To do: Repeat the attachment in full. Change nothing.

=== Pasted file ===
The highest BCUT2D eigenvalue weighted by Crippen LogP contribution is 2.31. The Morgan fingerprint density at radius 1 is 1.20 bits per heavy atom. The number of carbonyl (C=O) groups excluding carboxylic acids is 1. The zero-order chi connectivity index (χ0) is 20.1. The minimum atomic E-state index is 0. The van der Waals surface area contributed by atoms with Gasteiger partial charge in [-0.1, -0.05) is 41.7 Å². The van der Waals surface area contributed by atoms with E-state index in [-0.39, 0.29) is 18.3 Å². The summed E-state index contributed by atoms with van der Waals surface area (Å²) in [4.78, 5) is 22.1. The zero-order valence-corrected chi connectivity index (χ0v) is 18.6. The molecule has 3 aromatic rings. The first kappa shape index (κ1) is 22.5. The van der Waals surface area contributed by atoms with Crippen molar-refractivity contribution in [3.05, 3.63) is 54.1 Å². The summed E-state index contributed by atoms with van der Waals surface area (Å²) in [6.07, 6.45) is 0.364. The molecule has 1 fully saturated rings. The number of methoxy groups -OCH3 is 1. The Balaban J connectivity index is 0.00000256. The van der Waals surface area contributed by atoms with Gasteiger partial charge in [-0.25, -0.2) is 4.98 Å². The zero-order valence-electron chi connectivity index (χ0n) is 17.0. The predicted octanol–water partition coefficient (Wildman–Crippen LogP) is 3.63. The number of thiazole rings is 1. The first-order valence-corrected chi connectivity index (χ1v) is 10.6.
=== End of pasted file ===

The highest BCUT2D eigenvalue weighted by Crippen LogP contribution is 2.31. The Morgan fingerprint density at radius 1 is 1.20 bits per heavy atom. The number of carbonyl (C=O) groups excluding carboxylic acids is 1. The zero-order chi connectivity index (χ0) is 20.1. The minimum atomic E-state index is 0. The van der Waals surface area contributed by atoms with Gasteiger partial charge in [-0.1, -0.05) is 41.7 Å². The van der Waals surface area contributed by atoms with E-state index in [-0.39, 0.29) is 18.3 Å². The summed E-state index contributed by atoms with van der Waals surface area (Å²) in [4.78, 5) is 22.1. The zero-order valence-corrected chi connectivity index (χ0v) is 18.6. The molecule has 3 aromatic rings. The first kappa shape index (κ1) is 22.5. The van der Waals surface area contributed by atoms with Crippen molar-refractivity contribution in [3.05, 3.63) is 54.1 Å². The summed E-state index contributed by atoms with van der Waals surface area (Å²) in [6.07, 6.45) is 0.364. The molecule has 1 fully saturated rings. The number of methoxy groups -OCH3 is 1. The Balaban J connectivity index is 0.00000256. The van der Waals surface area contributed by atoms with Gasteiger partial charge in [-0.25, -0.2) is 4.98 Å². The zero-order valence-electron chi connectivity index (χ0n) is 17.0. The predicted octanol–water partition coefficient (Wildman–Crippen LogP) is 3.63. The number of thiazole rings is 1. The first-order valence-corrected chi connectivity index (χ1v) is 10.6.